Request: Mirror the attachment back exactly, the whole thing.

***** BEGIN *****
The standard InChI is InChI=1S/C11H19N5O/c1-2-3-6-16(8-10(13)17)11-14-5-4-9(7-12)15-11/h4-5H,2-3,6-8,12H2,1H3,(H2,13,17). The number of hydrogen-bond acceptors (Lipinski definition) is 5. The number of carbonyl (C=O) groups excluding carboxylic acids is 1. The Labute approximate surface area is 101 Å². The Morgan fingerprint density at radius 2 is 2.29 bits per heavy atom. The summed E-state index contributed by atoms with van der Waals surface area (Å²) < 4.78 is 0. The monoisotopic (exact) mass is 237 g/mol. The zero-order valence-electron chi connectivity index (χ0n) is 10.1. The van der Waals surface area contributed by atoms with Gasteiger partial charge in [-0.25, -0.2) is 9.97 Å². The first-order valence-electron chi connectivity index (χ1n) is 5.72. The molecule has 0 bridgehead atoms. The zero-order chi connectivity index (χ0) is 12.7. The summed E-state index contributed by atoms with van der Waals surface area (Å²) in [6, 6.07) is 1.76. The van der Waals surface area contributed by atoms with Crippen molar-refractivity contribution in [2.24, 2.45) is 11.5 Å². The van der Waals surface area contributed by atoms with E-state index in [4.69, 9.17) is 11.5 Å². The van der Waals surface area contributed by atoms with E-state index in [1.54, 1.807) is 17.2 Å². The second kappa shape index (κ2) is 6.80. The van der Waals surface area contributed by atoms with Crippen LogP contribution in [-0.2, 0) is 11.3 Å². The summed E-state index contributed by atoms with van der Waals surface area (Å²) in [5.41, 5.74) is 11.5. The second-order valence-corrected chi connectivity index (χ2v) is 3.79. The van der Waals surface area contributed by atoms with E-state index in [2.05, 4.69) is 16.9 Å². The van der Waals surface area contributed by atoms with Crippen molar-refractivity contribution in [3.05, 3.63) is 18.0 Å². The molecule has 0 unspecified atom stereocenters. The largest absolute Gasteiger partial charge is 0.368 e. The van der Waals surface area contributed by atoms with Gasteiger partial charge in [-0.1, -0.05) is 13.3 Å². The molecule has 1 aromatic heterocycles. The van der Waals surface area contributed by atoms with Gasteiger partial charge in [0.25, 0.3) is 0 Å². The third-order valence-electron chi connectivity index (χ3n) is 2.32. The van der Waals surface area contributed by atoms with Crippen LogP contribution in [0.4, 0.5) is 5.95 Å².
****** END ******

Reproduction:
The standard InChI is InChI=1S/C11H19N5O/c1-2-3-6-16(8-10(13)17)11-14-5-4-9(7-12)15-11/h4-5H,2-3,6-8,12H2,1H3,(H2,13,17). The number of hydrogen-bond acceptors (Lipinski definition) is 5. The number of carbonyl (C=O) groups excluding carboxylic acids is 1. The Labute approximate surface area is 101 Å². The Morgan fingerprint density at radius 2 is 2.29 bits per heavy atom. The summed E-state index contributed by atoms with van der Waals surface area (Å²) < 4.78 is 0. The monoisotopic (exact) mass is 237 g/mol. The zero-order valence-electron chi connectivity index (χ0n) is 10.1. The van der Waals surface area contributed by atoms with Gasteiger partial charge in [-0.25, -0.2) is 9.97 Å². The first-order valence-electron chi connectivity index (χ1n) is 5.72. The molecule has 0 bridgehead atoms. The zero-order chi connectivity index (χ0) is 12.7. The summed E-state index contributed by atoms with van der Waals surface area (Å²) in [6, 6.07) is 1.76. The van der Waals surface area contributed by atoms with Crippen molar-refractivity contribution in [2.24, 2.45) is 11.5 Å². The van der Waals surface area contributed by atoms with E-state index in [4.69, 9.17) is 11.5 Å². The van der Waals surface area contributed by atoms with E-state index in [1.54, 1.807) is 17.2 Å². The second kappa shape index (κ2) is 6.80. The van der Waals surface area contributed by atoms with Crippen LogP contribution in [-0.2, 0) is 11.3 Å². The summed E-state index contributed by atoms with van der Waals surface area (Å²) in [5.41, 5.74) is 11.5. The second-order valence-corrected chi connectivity index (χ2v) is 3.79. The van der Waals surface area contributed by atoms with E-state index in [2.05, 4.69) is 16.9 Å². The van der Waals surface area contributed by atoms with Crippen molar-refractivity contribution in [3.05, 3.63) is 18.0 Å². The molecule has 0 unspecified atom stereocenters. The largest absolute Gasteiger partial charge is 0.368 e. The van der Waals surface area contributed by atoms with Gasteiger partial charge in [-0.1, -0.05) is 13.3 Å². The molecule has 1 aromatic heterocycles. The van der Waals surface area contributed by atoms with Gasteiger partial charge in [0.25, 0.3) is 0 Å². The third-order valence-electron chi connectivity index (χ3n) is 2.32. The van der Waals surface area contributed by atoms with Crippen LogP contribution in [0.4, 0.5) is 5.95 Å².